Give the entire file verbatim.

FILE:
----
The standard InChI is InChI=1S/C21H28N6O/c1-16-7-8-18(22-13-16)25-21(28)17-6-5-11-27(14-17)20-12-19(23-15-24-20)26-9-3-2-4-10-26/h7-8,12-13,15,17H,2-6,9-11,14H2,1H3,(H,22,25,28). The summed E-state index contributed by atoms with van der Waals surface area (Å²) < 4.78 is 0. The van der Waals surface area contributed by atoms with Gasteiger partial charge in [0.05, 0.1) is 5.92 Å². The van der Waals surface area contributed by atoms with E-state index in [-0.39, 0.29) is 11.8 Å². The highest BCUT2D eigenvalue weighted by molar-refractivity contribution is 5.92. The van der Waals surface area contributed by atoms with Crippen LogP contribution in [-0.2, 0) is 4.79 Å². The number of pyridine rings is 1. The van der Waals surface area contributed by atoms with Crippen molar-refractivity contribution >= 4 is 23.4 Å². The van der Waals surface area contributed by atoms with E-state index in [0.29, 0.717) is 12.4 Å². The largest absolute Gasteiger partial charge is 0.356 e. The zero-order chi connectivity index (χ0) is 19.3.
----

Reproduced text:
The standard InChI is InChI=1S/C21H28N6O/c1-16-7-8-18(22-13-16)25-21(28)17-6-5-11-27(14-17)20-12-19(23-15-24-20)26-9-3-2-4-10-26/h7-8,12-13,15,17H,2-6,9-11,14H2,1H3,(H,22,25,28). The summed E-state index contributed by atoms with van der Waals surface area (Å²) < 4.78 is 0. The van der Waals surface area contributed by atoms with Gasteiger partial charge in [0.05, 0.1) is 5.92 Å². The van der Waals surface area contributed by atoms with E-state index in [-0.39, 0.29) is 11.8 Å². The highest BCUT2D eigenvalue weighted by molar-refractivity contribution is 5.92. The van der Waals surface area contributed by atoms with Crippen LogP contribution in [-0.2, 0) is 4.79 Å². The number of pyridine rings is 1. The van der Waals surface area contributed by atoms with Crippen molar-refractivity contribution >= 4 is 23.4 Å². The van der Waals surface area contributed by atoms with E-state index in [0.29, 0.717) is 12.4 Å². The largest absolute Gasteiger partial charge is 0.356 e. The zero-order chi connectivity index (χ0) is 19.3.